Saturday, February 26, 2011

Is Mourning Rewarding?

Light projection by Jenny Holzer
Poetry by Mahmoud Darwish (He Embraced His Murderer)

Rejection in love (Fisher et al., 2010) and complicated grief (O'Connor et al., 2008) as rewarding phenomena?

Fig. 1 (Fisher et al., 2010). Group regional activation specific to the rejector stimulus in reward systems and other areas. A: axial view. Ventral tegmental area (VTA, right arrow). The VTA regions overlap those affected when looking at a lover while happily in love (Aron et al., 2005). The cross hair (middle arrow) marks an area of activation that includes the nucleus accumbens and ventral pallidum.

Fig. 2A (O'Connor et al., 2008). Nucleus accumbens activity (10, 20, −6) in response to grief-related vs. neutral words that was significantly greater in the Complicated Grief group compared to the Noncomplicated Grief group (pictured at p < .05).

If tremendous psychological suffering and loss are associated with activity in brain regions such as the ventral tegmental area and nucleus accumbens, isn't it time to abandon the simplistic notion of dopamine as the feel-good neurotransmitter? To quote the authors of Mesolimbic Dopamine in Desire and Dread (Faure et al., 2008):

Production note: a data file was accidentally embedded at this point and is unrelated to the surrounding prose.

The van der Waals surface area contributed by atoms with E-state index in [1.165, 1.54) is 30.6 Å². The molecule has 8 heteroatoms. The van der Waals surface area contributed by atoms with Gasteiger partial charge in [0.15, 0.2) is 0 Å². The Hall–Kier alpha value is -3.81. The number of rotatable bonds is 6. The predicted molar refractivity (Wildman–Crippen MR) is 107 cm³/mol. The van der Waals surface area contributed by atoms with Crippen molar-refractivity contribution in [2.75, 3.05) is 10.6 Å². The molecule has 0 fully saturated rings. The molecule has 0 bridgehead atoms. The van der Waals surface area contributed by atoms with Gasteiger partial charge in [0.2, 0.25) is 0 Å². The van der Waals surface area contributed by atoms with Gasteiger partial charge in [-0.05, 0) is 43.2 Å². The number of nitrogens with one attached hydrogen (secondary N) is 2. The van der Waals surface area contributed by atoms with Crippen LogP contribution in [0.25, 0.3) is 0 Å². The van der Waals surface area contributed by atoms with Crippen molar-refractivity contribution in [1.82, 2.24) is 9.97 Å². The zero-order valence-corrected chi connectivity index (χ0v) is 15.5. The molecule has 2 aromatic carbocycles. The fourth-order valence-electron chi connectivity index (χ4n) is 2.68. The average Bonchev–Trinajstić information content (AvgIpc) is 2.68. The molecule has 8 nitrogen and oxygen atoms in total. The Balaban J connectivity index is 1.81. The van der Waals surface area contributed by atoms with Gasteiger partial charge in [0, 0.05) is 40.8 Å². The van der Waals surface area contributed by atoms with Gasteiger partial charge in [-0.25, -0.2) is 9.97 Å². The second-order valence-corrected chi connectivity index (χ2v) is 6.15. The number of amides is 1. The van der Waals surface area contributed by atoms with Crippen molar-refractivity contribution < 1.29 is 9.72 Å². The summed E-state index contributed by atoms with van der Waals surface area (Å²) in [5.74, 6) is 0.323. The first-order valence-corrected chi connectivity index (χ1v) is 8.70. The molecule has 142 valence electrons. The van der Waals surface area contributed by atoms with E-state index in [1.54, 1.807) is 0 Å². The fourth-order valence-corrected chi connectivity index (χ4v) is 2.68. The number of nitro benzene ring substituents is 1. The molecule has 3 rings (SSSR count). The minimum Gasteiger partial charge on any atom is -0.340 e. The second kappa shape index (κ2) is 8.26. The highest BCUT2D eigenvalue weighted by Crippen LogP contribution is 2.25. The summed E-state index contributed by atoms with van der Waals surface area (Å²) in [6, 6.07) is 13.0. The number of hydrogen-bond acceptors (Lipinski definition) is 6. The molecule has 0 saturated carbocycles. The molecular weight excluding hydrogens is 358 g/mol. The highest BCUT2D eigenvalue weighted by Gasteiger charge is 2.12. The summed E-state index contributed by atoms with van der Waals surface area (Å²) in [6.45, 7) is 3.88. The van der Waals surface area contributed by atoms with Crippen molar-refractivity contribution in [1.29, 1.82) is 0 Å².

It is important to understand how mesocorticolimbic mechanisms generate positive versus negative motivations. Dopamine (DA) in the nucleus accumbens is well known as a mechanism of appetitive motivation for reward. However, aversive motivations such as pain, stress, and fear also may involve dopamine in nucleus accumbens (at least tonic dopamine signals).


Faure A, Reynolds SM, Richard JM, Berridge KC. (2008). Mesolimbic dopamine in desire and dread: enabling motivation to be generated by localized glutamate disruptions in nucleus accumbens. J Neurosci. 28:7184-92.

Fisher HE, Brown LL, Aron A, Strong G, Mashek D. (2010). Reward, addiction, and emotion regulation systems associated with rejection in love. J Neurophysiol. 104:51-60.

O'Connor MF, Wellisch DK, Stanton AL, Eisenberger NI, Irwin MR, Lieberman MD. (2008). Craving love? Enduring grief activates brain's reward center. Neuroimage 42:969-72.

Sample stimulus from Fig. 1 of O'Connor et al., 2008 provides an [unintentional?] example of the emotional Stroop effect.

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At February 27, 2011 9:09 AM, Anonymous Emmy said...

Of course, leave it to the media or supplement pushers to tell 1/6 of the scientific story. I read that MDMA can cause "pitch-black depression" in users, then in the health food stores I see sleep aids that contain gamma amniobutyric acid. Wouldn't there be some kind of positive feedback loop that would make that kind of dangerous? Like the brain saying yep, that's enough. No need to make any more of that chemical.


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